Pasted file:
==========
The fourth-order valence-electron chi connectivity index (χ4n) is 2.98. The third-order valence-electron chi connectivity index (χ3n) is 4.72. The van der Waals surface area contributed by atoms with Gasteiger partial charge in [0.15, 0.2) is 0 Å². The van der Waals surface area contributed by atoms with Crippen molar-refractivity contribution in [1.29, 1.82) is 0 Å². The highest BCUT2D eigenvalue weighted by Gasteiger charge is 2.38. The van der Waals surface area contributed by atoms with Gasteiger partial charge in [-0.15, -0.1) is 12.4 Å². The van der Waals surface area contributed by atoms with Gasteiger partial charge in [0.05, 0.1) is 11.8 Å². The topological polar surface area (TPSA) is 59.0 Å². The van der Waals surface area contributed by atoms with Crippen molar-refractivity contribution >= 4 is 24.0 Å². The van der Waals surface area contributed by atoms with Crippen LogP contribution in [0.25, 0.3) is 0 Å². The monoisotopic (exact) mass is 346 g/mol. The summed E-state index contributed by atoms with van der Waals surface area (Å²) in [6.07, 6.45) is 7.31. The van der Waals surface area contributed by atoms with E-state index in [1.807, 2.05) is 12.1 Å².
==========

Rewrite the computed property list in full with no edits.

The fourth-order valence-electron chi connectivity index (χ4n) is 2.98. The third-order valence-electron chi connectivity index (χ3n) is 4.72. The van der Waals surface area contributed by atoms with Gasteiger partial charge in [0.15, 0.2) is 0 Å². The van der Waals surface area contributed by atoms with Crippen molar-refractivity contribution in [1.29, 1.82) is 0 Å². The highest BCUT2D eigenvalue weighted by Gasteiger charge is 2.38. The van der Waals surface area contributed by atoms with Gasteiger partial charge in [-0.15, -0.1) is 12.4 Å². The van der Waals surface area contributed by atoms with Gasteiger partial charge in [0.05, 0.1) is 11.8 Å². The topological polar surface area (TPSA) is 59.0 Å². The van der Waals surface area contributed by atoms with Crippen molar-refractivity contribution >= 4 is 24.0 Å². The van der Waals surface area contributed by atoms with Crippen LogP contribution in [0.25, 0.3) is 0 Å². The monoisotopic (exact) mass is 346 g/mol. The summed E-state index contributed by atoms with van der Waals surface area (Å²) in [6.07, 6.45) is 7.31. The van der Waals surface area contributed by atoms with E-state index in [1.807, 2.05) is 12.1 Å².